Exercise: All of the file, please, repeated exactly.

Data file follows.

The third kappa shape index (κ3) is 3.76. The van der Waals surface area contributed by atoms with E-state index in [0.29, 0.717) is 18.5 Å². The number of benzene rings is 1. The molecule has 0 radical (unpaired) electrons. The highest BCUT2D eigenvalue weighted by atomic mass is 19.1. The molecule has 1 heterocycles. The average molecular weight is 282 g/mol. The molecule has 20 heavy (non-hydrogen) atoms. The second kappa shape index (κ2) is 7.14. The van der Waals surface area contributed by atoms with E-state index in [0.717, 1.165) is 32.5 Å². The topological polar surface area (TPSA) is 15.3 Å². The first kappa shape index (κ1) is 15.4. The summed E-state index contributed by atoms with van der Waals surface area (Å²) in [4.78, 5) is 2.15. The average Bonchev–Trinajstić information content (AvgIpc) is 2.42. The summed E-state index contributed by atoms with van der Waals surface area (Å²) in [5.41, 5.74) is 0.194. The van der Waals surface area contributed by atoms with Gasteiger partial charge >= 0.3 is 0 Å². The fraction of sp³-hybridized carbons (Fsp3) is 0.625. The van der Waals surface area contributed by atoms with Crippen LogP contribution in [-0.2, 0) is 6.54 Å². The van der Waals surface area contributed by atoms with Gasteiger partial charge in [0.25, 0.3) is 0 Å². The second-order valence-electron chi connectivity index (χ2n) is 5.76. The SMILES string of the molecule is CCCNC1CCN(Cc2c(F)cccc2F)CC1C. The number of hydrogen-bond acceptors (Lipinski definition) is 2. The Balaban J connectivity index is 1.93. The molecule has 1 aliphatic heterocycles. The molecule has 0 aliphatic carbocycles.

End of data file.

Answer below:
The third kappa shape index (κ3) is 3.76. The van der Waals surface area contributed by atoms with E-state index in [0.29, 0.717) is 18.5 Å². The number of benzene rings is 1. The molecule has 0 radical (unpaired) electrons. The highest BCUT2D eigenvalue weighted by atomic mass is 19.1. The molecule has 1 heterocycles. The average molecular weight is 282 g/mol. The molecule has 20 heavy (non-hydrogen) atoms. The second kappa shape index (κ2) is 7.14. The van der Waals surface area contributed by atoms with E-state index in [0.717, 1.165) is 32.5 Å². The topological polar surface area (TPSA) is 15.3 Å². The first kappa shape index (κ1) is 15.4. The summed E-state index contributed by atoms with van der Waals surface area (Å²) in [4.78, 5) is 2.15. The average Bonchev–Trinajstić information content (AvgIpc) is 2.42. The summed E-state index contributed by atoms with van der Waals surface area (Å²) in [5.41, 5.74) is 0.194. The van der Waals surface area contributed by atoms with Gasteiger partial charge >= 0.3 is 0 Å². The fraction of sp³-hybridized carbons (Fsp3) is 0.625. The van der Waals surface area contributed by atoms with Crippen LogP contribution in [-0.2, 0) is 6.54 Å². The van der Waals surface area contributed by atoms with Gasteiger partial charge in [0.25, 0.3) is 0 Å². The second-order valence-electron chi connectivity index (χ2n) is 5.76. The SMILES string of the molecule is CCCNC1CCN(Cc2c(F)cccc2F)CC1C. The number of hydrogen-bond acceptors (Lipinski definition) is 2. The Balaban J connectivity index is 1.93. The molecule has 1 aliphatic heterocycles. The molecule has 0 aliphatic carbocycles.